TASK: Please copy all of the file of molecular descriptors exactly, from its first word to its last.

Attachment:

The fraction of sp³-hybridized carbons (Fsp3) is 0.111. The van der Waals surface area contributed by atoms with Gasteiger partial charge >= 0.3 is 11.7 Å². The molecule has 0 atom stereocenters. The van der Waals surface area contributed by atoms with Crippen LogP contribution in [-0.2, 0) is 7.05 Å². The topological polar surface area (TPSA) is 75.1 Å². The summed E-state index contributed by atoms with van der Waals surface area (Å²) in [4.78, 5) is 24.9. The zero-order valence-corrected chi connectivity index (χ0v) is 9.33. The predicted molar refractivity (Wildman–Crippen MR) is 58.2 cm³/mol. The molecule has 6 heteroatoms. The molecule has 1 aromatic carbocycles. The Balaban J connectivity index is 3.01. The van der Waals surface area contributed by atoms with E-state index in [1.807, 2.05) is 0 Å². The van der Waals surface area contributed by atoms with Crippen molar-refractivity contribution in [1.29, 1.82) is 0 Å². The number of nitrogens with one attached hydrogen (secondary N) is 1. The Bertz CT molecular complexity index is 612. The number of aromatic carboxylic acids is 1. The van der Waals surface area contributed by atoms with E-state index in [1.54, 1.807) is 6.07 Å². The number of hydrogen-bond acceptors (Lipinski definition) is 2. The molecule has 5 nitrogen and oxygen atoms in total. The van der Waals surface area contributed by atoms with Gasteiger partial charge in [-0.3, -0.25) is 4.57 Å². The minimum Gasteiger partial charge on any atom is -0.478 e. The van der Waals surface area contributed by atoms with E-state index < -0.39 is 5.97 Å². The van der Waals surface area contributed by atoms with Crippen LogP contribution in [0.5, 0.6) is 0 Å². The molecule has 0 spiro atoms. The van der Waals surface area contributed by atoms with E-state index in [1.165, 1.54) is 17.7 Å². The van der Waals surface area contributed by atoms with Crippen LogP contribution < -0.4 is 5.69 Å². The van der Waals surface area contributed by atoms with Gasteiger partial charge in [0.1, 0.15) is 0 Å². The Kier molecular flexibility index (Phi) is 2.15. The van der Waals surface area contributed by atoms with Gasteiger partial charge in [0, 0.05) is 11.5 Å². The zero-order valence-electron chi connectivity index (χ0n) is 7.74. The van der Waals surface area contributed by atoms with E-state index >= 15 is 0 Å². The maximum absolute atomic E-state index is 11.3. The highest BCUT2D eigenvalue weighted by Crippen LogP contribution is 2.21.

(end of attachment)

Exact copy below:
The fraction of sp³-hybridized carbons (Fsp3) is 0.111. The van der Waals surface area contributed by atoms with Gasteiger partial charge >= 0.3 is 11.7 Å². The molecule has 0 atom stereocenters. The van der Waals surface area contributed by atoms with Crippen LogP contribution in [-0.2, 0) is 7.05 Å². The topological polar surface area (TPSA) is 75.1 Å². The summed E-state index contributed by atoms with van der Waals surface area (Å²) in [4.78, 5) is 24.9. The zero-order valence-corrected chi connectivity index (χ0v) is 9.33. The predicted molar refractivity (Wildman–Crippen MR) is 58.2 cm³/mol. The molecule has 6 heteroatoms. The molecule has 1 aromatic carbocycles. The Balaban J connectivity index is 3.01. The van der Waals surface area contributed by atoms with E-state index in [1.807, 2.05) is 0 Å². The van der Waals surface area contributed by atoms with Crippen molar-refractivity contribution in [1.29, 1.82) is 0 Å². The number of nitrogens with one attached hydrogen (secondary N) is 1. The Bertz CT molecular complexity index is 612. The number of aromatic carboxylic acids is 1. The van der Waals surface area contributed by atoms with E-state index in [1.54, 1.807) is 6.07 Å². The number of hydrogen-bond acceptors (Lipinski definition) is 2. The molecule has 5 nitrogen and oxygen atoms in total. The van der Waals surface area contributed by atoms with Gasteiger partial charge in [-0.3, -0.25) is 4.57 Å². The minimum Gasteiger partial charge on any atom is -0.478 e. The van der Waals surface area contributed by atoms with E-state index < -0.39 is 5.97 Å². The van der Waals surface area contributed by atoms with Crippen LogP contribution in [0.5, 0.6) is 0 Å². The molecule has 0 spiro atoms. The van der Waals surface area contributed by atoms with E-state index in [1.165, 1.54) is 17.7 Å². The van der Waals surface area contributed by atoms with Crippen LogP contribution < -0.4 is 5.69 Å². The van der Waals surface area contributed by atoms with Gasteiger partial charge in [0.1, 0.15) is 0 Å². The Kier molecular flexibility index (Phi) is 2.15. The van der Waals surface area contributed by atoms with Gasteiger partial charge in [0, 0.05) is 11.5 Å². The zero-order valence-electron chi connectivity index (χ0n) is 7.74. The van der Waals surface area contributed by atoms with E-state index >= 15 is 0 Å². The maximum absolute atomic E-state index is 11.3. The highest BCUT2D eigenvalue weighted by Crippen LogP contribution is 2.21.